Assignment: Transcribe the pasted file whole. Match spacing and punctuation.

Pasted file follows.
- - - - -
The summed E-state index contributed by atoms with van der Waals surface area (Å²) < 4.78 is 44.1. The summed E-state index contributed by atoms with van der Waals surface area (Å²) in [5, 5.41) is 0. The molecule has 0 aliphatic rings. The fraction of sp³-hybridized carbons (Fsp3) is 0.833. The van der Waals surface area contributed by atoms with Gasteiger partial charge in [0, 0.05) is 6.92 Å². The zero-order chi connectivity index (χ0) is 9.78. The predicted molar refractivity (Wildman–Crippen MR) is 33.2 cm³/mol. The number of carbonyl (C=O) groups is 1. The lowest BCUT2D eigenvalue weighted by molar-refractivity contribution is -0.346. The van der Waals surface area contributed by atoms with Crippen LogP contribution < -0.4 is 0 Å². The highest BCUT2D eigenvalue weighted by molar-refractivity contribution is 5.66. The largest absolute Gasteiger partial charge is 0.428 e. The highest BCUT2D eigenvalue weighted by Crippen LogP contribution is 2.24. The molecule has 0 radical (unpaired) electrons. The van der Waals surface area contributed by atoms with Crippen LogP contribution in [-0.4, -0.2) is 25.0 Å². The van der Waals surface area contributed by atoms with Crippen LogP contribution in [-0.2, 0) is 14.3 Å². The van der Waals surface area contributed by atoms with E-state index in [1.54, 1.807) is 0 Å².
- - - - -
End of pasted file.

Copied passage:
The summed E-state index contributed by atoms with van der Waals surface area (Å²) < 4.78 is 44.1. The summed E-state index contributed by atoms with van der Waals surface area (Å²) in [5, 5.41) is 0. The molecule has 0 aliphatic rings. The fraction of sp³-hybridized carbons (Fsp3) is 0.833. The van der Waals surface area contributed by atoms with Gasteiger partial charge in [0, 0.05) is 6.92 Å². The zero-order chi connectivity index (χ0) is 9.78. The predicted molar refractivity (Wildman–Crippen MR) is 33.2 cm³/mol. The number of carbonyl (C=O) groups is 1. The lowest BCUT2D eigenvalue weighted by molar-refractivity contribution is -0.346. The van der Waals surface area contributed by atoms with Crippen LogP contribution < -0.4 is 0 Å². The highest BCUT2D eigenvalue weighted by molar-refractivity contribution is 5.66. The largest absolute Gasteiger partial charge is 0.428 e. The highest BCUT2D eigenvalue weighted by Crippen LogP contribution is 2.24. The molecule has 0 radical (unpaired) electrons. The van der Waals surface area contributed by atoms with Crippen LogP contribution in [-0.4, -0.2) is 25.0 Å². The van der Waals surface area contributed by atoms with Crippen LogP contribution in [-0.2, 0) is 14.3 Å². The van der Waals surface area contributed by atoms with E-state index in [1.54, 1.807) is 0 Å².